Last year's financial crisis reminded investors just how risky stock investing can be. Yet while the crisis gave many investors a strong education in how the financial markets work in times of panic, you need to be careful not to take the wrong lessons from your experiences during the bear market.

The first real bear
This bear market marks the first time that many investors have ever seen a truly broad-based bear market in stocks. Consider some previous experiences you've had with down markets:

  • The tech bust earlier this decade threw major market averages for a big loop, with the S&P 500 giving up half its value from March 2000 to October 2002. Technology stocks saw much larger declines. But dozens of stocks, such as SYSCO (NYSE:SYY) and Berkshire Hathaway (NYSE:BRK-A), actually posted substantial gains during that bear market.
  • Before 2000, bad markets were short and sweet, with violent downward swings that quickly reversed themselves. These mini-crises gave the impression that all you had to do to beat down markets was to wait a short time to get all your money back.
  • Even after the 1987 stock market crash, it only took a couple of years for stocks to recover everything they'd lost. You have to go back to the 1970s to see stocks behave as badly as they have recently.

By comparison, this bear market has taken no prisoners. Few stocks bucked the trend, as nearly every sector eventually succumbed to losses. And even after a six-month rally amid signs of economic recovery, stocks are still off nearly 30% over the past two years. It seems unlikely they'll be returning to their 2007 highs anytime soon.

The wrong lessons
After suffering for such a long time, you've probably been tempted to do whatever it takes to keep anything like this from hurting your finances again. But many of those things would be exactly the wrong thing to do right now. Here are just a few:

1. Giving up on diversification.
Because the bear market punished stocks of all kinds, large and small, foreign and domestic, you might think that a diversified portfolio is overrated. But even though most markets suffered negative returns this time around, that's not always going to be the case. More often, various types of assets cycle in and out of favor. During 2000 and 2001, small-cap value stocks like Humana (NYSE:HUM) and Toll Brothers (NYSE:TOL) put in big positive performances. In the bull market that followed, many international stocks outperformed U.S. stocks, with some now-popular stocks putting in stellar performance.


Total Return, 1/1/2003 to 12/31/2007

Petroleo Brasileiro (NYSE:PBR)






Source: Yahoo! Finance.
* Return from opening price on Aug. 5, 2005, when Baidu had its IPO.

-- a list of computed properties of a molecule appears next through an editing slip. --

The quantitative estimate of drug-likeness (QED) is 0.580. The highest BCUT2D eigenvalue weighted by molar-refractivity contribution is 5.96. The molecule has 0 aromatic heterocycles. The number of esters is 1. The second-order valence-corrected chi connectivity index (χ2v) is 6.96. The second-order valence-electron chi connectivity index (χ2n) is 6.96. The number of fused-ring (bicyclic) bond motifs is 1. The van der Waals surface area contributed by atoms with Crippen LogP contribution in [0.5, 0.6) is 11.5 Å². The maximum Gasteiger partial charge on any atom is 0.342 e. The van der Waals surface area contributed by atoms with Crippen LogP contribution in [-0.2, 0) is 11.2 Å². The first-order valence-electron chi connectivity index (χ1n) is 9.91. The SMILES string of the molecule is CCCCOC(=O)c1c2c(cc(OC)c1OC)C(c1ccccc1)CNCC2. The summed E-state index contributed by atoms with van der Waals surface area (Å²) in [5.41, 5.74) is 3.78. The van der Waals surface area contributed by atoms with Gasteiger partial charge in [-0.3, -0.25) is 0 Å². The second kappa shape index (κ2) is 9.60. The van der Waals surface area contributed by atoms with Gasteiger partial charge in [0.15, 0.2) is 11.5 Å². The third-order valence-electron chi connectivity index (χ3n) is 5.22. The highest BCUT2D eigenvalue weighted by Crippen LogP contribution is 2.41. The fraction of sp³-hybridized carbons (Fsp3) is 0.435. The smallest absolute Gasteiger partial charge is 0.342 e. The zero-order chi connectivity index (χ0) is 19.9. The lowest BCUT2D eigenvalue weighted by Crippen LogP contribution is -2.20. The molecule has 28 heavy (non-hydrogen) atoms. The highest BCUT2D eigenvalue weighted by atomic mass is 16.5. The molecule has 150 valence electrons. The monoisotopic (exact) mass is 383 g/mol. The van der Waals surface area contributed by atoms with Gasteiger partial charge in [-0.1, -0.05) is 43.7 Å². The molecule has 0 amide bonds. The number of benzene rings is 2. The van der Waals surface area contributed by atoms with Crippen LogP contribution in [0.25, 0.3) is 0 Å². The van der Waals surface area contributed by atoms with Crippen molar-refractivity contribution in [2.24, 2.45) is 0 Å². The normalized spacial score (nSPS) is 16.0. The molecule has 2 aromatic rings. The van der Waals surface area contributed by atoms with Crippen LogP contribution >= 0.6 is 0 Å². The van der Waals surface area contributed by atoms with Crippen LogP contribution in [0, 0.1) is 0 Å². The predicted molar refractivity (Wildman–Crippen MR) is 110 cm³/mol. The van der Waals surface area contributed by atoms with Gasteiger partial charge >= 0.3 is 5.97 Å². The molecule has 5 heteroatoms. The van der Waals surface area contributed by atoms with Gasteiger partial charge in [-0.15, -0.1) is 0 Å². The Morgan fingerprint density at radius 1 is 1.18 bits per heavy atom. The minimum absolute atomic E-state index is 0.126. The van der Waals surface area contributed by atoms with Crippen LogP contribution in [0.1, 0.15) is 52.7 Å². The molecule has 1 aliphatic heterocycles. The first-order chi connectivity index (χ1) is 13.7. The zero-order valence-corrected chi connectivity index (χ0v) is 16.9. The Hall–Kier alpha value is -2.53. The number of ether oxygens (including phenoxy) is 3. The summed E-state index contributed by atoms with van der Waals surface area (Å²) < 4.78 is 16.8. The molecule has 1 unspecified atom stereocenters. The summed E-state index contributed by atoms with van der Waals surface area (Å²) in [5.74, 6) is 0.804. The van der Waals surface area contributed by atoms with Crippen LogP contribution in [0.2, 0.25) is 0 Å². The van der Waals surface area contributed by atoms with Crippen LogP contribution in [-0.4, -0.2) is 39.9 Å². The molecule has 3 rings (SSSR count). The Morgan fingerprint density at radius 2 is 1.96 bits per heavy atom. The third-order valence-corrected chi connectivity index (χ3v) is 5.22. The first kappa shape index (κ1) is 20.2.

Going forward, you shouldn't expect all stocks to rise and fall in lockstep. But because you can't predict which asset class will do best, owning some of everything ensures that you'll always have at least part of your portfolio in the best-performing group.

2. Cutting your risk tolerance.
The bear market sent many investors completely to the sidelines. Yet all that accomplished was a missed rally for many investors, which cost them the opportunity to make back much of their losses.

It's true that many people took on too much risk when stocks were doing well. In that light, cutting back a bit may make sense. But if you go too far, you'll not only give up the chance for future gains, but also put your entire financial future in jeopardy. Without the growth potential for riskier assets like stocks, most people don't stand a chance of reaching their financial goals.

3. Quitting on your savings.
One of the particularly painful experiences most people have gone through is seeing their 401(k), IRA, and other tax-favored accounts drop precipitously. The bear market brought criticism of 401(k) plans, as many workers now face the prospect of much-reduced resources when they retire. Similarly, those who used 529 college savings plans have also seen big losses.

With that kind of negative result, you might think it's not worth it to scrimp and save every penny you can. However, when your existing portfolio is at its lowest, new money makes the most difference.

2008 was a terrible experience for everyone. But don't let it ruin your entire investing life. By avoiding these three knee-jerk responses to the bear market, you'll ensure better results in the long run.

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Fool contributor Dan Caplinger always tries to learn the right lessons. He and the Fool own shares of Berkshire Hathaway, which is a Motley Fool Stock Advisor recommendation. Baidu is a Rule Breakers pick. Berkshire Hathaway and SYSCO are Inside Value selections. Petroleo Brasileiro and SYSCO are Income Investor recommendations. The Fool's disclosure policy teaches you what you need to know.